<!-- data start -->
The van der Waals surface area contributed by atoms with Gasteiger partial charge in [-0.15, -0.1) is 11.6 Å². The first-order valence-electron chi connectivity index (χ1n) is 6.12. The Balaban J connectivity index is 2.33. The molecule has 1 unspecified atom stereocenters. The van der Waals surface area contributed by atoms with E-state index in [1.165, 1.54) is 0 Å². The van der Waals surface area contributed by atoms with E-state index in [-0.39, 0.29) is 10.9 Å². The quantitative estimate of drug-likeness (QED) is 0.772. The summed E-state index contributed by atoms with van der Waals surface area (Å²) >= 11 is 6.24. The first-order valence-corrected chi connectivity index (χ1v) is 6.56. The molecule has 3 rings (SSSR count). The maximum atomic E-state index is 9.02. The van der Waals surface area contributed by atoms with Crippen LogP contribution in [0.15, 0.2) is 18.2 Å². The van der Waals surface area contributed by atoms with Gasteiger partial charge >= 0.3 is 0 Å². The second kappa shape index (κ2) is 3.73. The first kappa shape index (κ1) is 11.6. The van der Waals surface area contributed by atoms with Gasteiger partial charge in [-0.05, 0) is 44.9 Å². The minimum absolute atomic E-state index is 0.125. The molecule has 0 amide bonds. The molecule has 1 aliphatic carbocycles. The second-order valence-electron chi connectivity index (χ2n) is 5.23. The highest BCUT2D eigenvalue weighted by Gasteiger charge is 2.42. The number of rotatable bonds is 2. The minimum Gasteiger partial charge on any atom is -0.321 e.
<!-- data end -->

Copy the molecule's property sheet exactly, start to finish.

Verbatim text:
The van der Waals surface area contributed by atoms with Gasteiger partial charge in [-0.15, -0.1) is 11.6 Å². The first-order valence-electron chi connectivity index (χ1n) is 6.12. The Balaban J connectivity index is 2.33. The molecule has 1 unspecified atom stereocenters. The van der Waals surface area contributed by atoms with E-state index in [1.165, 1.54) is 0 Å². The van der Waals surface area contributed by atoms with E-state index in [-0.39, 0.29) is 10.9 Å². The quantitative estimate of drug-likeness (QED) is 0.772. The summed E-state index contributed by atoms with van der Waals surface area (Å²) >= 11 is 6.24. The first-order valence-corrected chi connectivity index (χ1v) is 6.56. The molecule has 3 rings (SSSR count). The maximum atomic E-state index is 9.02. The van der Waals surface area contributed by atoms with Crippen LogP contribution in [0.15, 0.2) is 18.2 Å². The van der Waals surface area contributed by atoms with Gasteiger partial charge >= 0.3 is 0 Å². The second kappa shape index (κ2) is 3.73. The first kappa shape index (κ1) is 11.6. The van der Waals surface area contributed by atoms with Gasteiger partial charge in [-0.05, 0) is 44.9 Å². The minimum absolute atomic E-state index is 0.125. The molecule has 0 amide bonds. The molecule has 1 aliphatic carbocycles. The second-order valence-electron chi connectivity index (χ2n) is 5.23. The highest BCUT2D eigenvalue weighted by Gasteiger charge is 2.42. The number of rotatable bonds is 2. The minimum Gasteiger partial charge on any atom is -0.321 e.